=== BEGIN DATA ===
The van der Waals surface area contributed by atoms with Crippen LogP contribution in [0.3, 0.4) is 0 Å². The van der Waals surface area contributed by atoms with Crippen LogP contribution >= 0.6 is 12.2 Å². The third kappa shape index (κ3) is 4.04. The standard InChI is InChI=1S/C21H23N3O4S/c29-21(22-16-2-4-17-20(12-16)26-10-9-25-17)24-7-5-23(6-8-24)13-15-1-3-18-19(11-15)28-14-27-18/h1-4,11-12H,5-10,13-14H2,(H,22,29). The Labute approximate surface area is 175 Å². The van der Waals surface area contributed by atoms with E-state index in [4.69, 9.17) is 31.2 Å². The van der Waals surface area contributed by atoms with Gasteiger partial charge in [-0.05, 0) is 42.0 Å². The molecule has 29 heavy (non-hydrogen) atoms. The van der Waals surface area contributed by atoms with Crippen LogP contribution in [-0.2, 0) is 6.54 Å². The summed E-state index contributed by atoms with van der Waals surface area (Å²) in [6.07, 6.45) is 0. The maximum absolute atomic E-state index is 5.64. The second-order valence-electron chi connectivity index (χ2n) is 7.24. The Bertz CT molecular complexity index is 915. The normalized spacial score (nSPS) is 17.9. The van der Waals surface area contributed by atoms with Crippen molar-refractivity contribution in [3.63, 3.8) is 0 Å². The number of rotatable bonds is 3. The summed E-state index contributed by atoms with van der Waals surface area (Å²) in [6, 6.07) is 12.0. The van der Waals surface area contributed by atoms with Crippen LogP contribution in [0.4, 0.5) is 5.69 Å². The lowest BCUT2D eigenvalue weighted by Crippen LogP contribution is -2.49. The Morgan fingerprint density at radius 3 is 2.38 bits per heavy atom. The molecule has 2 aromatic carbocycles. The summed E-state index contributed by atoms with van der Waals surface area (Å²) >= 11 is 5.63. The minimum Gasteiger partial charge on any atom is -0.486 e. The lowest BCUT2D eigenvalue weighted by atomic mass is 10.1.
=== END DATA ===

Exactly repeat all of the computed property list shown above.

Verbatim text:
The van der Waals surface area contributed by atoms with Crippen LogP contribution in [0.3, 0.4) is 0 Å². The van der Waals surface area contributed by atoms with Crippen LogP contribution >= 0.6 is 12.2 Å². The third kappa shape index (κ3) is 4.04. The standard InChI is InChI=1S/C21H23N3O4S/c29-21(22-16-2-4-17-20(12-16)26-10-9-25-17)24-7-5-23(6-8-24)13-15-1-3-18-19(11-15)28-14-27-18/h1-4,11-12H,5-10,13-14H2,(H,22,29). The Labute approximate surface area is 175 Å². The van der Waals surface area contributed by atoms with E-state index in [4.69, 9.17) is 31.2 Å². The van der Waals surface area contributed by atoms with Gasteiger partial charge in [-0.05, 0) is 42.0 Å². The molecule has 29 heavy (non-hydrogen) atoms. The van der Waals surface area contributed by atoms with Crippen LogP contribution in [-0.2, 0) is 6.54 Å². The summed E-state index contributed by atoms with van der Waals surface area (Å²) in [6.07, 6.45) is 0. The maximum absolute atomic E-state index is 5.64. The second-order valence-electron chi connectivity index (χ2n) is 7.24. The Bertz CT molecular complexity index is 915. The normalized spacial score (nSPS) is 17.9. The van der Waals surface area contributed by atoms with Crippen molar-refractivity contribution in [3.63, 3.8) is 0 Å². The number of rotatable bonds is 3. The summed E-state index contributed by atoms with van der Waals surface area (Å²) in [6, 6.07) is 12.0. The van der Waals surface area contributed by atoms with Crippen LogP contribution in [0.4, 0.5) is 5.69 Å². The lowest BCUT2D eigenvalue weighted by Crippen LogP contribution is -2.49. The Morgan fingerprint density at radius 3 is 2.38 bits per heavy atom. The molecule has 2 aromatic carbocycles. The summed E-state index contributed by atoms with van der Waals surface area (Å²) >= 11 is 5.63. The minimum Gasteiger partial charge on any atom is -0.486 e. The lowest BCUT2D eigenvalue weighted by atomic mass is 10.1.